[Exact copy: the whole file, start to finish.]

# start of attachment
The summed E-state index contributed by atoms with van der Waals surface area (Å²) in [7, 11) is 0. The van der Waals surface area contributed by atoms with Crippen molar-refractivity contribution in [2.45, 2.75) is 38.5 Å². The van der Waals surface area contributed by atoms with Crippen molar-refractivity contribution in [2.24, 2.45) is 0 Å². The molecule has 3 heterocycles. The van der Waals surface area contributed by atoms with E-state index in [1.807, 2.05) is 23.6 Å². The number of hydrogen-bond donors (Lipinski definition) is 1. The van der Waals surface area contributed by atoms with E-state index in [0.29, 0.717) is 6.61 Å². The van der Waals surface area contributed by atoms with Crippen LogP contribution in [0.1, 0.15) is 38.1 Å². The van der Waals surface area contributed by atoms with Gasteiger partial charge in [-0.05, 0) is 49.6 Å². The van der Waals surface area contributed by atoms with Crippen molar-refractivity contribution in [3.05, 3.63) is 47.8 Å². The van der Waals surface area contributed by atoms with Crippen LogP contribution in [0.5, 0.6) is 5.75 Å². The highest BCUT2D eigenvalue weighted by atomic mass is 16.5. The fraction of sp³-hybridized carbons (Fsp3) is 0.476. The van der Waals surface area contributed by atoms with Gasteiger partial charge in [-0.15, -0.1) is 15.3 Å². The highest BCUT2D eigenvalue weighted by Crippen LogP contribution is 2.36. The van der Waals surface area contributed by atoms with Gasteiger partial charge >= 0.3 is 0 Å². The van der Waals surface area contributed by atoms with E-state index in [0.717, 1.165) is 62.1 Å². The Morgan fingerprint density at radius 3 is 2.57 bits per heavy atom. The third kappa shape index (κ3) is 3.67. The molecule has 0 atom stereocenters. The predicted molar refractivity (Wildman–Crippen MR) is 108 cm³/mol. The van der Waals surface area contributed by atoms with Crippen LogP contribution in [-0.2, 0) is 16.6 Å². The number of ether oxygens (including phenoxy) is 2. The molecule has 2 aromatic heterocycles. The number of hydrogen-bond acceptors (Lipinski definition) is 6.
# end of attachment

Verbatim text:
The summed E-state index contributed by atoms with van der Waals surface area (Å²) in [7, 11) is 0. The van der Waals surface area contributed by atoms with Crippen molar-refractivity contribution in [2.45, 2.75) is 38.5 Å². The van der Waals surface area contributed by atoms with Crippen molar-refractivity contribution in [2.24, 2.45) is 0 Å². The molecule has 3 heterocycles. The van der Waals surface area contributed by atoms with E-state index in [1.807, 2.05) is 23.6 Å². The number of hydrogen-bond donors (Lipinski definition) is 1. The van der Waals surface area contributed by atoms with E-state index in [0.29, 0.717) is 6.61 Å². The van der Waals surface area contributed by atoms with Crippen LogP contribution in [0.1, 0.15) is 38.1 Å². The van der Waals surface area contributed by atoms with Gasteiger partial charge in [-0.05, 0) is 49.6 Å². The van der Waals surface area contributed by atoms with Crippen molar-refractivity contribution in [3.05, 3.63) is 47.8 Å². The van der Waals surface area contributed by atoms with Crippen LogP contribution in [0.5, 0.6) is 5.75 Å². The highest BCUT2D eigenvalue weighted by atomic mass is 16.5. The fraction of sp³-hybridized carbons (Fsp3) is 0.476. The van der Waals surface area contributed by atoms with Gasteiger partial charge in [-0.15, -0.1) is 15.3 Å². The highest BCUT2D eigenvalue weighted by Crippen LogP contribution is 2.36. The van der Waals surface area contributed by atoms with Gasteiger partial charge >= 0.3 is 0 Å². The van der Waals surface area contributed by atoms with E-state index in [0.717, 1.165) is 62.1 Å². The Morgan fingerprint density at radius 3 is 2.57 bits per heavy atom. The third kappa shape index (κ3) is 3.67. The molecule has 0 atom stereocenters. The predicted molar refractivity (Wildman–Crippen MR) is 108 cm³/mol. The van der Waals surface area contributed by atoms with Crippen LogP contribution in [-0.2, 0) is 16.6 Å². The number of ether oxygens (including phenoxy) is 2. The molecule has 2 aromatic heterocycles. The number of hydrogen-bond acceptors (Lipinski definition) is 6.